Creator of massive paintings follows the football
When the 2006 World Cup in Germany rolled around, a similar painting of the Rhine River and German culture decorated the wall of a government office building in Germany.
This time artist Ju Yeong-ken is tackling South Africa, through an ink-and-wash painting of its Route 2.
Ju got a late start as an artist. After his military service and studying for several years, Ju finally got into the Institute of Fine Arts and Design Education at Hongik University.
“When I was around 30, I thought, ‘What might be the best theme to draw joyfully for my entire life?’ So starting in 1996, I painted mountains and streams along Route 1 for five years, and the 2002 World Cup was held just in time,” said Ju, who’s a football fan.
“From working as a teacher in an art institute to doing manual labor, there aren’t many jobs that I haven’t tried. And I paint with that in mind. Whenever I’m exhausted I say, ‘Kim Chung-ho made a map even in the old days,’ and settle down to work.”
There’s a reason he paints on a such a huge scale. “I like magnificent views when I paint scenery,” Ju said, explaining he usually paints on sheets that are 2.15 meters wide and 1.45 meters long. Because of this, getting his work exhibited can also be a hassle.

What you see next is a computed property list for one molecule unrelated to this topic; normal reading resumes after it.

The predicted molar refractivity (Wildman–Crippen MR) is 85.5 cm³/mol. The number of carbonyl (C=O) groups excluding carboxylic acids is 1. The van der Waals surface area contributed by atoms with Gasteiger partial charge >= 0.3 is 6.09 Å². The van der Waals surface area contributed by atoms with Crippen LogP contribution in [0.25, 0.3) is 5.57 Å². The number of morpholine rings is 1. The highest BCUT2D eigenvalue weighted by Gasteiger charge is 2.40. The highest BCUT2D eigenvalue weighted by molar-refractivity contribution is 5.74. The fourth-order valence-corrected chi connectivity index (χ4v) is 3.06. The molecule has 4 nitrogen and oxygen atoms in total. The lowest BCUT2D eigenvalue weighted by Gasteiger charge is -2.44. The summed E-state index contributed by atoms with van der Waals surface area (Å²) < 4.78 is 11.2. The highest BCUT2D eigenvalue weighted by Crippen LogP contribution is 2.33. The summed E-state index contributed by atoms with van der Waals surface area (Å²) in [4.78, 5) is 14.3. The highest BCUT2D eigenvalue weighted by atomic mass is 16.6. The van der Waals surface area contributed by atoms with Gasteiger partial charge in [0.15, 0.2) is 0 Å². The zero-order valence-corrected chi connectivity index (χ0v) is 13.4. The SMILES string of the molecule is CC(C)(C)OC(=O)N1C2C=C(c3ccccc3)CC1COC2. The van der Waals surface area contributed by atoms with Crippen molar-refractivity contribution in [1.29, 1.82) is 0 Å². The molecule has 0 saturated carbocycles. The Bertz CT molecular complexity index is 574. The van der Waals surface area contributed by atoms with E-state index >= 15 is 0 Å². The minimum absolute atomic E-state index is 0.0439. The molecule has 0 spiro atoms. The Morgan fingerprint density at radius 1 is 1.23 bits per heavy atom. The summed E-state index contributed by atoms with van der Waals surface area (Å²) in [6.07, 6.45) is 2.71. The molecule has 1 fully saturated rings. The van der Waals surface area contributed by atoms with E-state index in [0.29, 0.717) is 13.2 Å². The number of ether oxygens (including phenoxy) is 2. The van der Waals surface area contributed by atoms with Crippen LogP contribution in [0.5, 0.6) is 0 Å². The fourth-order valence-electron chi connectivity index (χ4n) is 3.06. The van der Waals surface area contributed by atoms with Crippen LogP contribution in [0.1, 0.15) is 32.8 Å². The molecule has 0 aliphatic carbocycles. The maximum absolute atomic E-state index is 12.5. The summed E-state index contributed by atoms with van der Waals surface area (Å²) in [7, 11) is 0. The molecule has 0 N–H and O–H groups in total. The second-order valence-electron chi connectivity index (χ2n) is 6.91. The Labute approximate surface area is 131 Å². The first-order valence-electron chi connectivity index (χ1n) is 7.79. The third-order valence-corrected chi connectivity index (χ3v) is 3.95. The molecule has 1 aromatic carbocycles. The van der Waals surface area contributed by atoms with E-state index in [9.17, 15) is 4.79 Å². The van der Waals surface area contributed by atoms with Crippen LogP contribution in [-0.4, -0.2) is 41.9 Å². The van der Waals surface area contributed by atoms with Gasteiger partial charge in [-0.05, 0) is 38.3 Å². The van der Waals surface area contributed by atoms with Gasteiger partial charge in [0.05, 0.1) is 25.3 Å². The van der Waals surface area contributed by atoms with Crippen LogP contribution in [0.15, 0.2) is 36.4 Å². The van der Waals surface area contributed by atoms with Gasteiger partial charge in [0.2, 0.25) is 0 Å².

Based on a 20-day trip to South Africa in 2007, Ju has worked 15 hours a day on his latest piece, from videos and 4,000 photographs he took. The wall of his studio is full of pictures, with a projector screen hung on one wall.
Ju’s work is more than just another landscape painting.
“Combining South Africa’s national flower with ours, I tried to put some symbolic representations in to [help the viewer] understand the cultures of the two countries.”
Ju hopes to complete 2,010 sheets, each 300 by 200 centimeters. So far, he has done 1,700, and plans to keep painting after leaving for Africa.
“Now, I’m talking with a principal of one high school [in Africa about an exhibition]. If possible, I want to bring the big paintings that I’ve done for the Korea-Japan and Germany World Cups, but it’s hard to find a suitable place. The cost of exhibition and transportation is also a problem.
“Because I promised myself I would draw the path of the host country of the World Cup, I will bear [the difficulties], whatever happens.”
Ju’s already looking forward to the Brazil World Cup in 2014.
“Brazil is the country of soccer. I want to trace the path of Pele, and paint football icons that he left behind. I’ve already begun my research.”
By Jung Hyung-mo [firstname.lastname@example.org]
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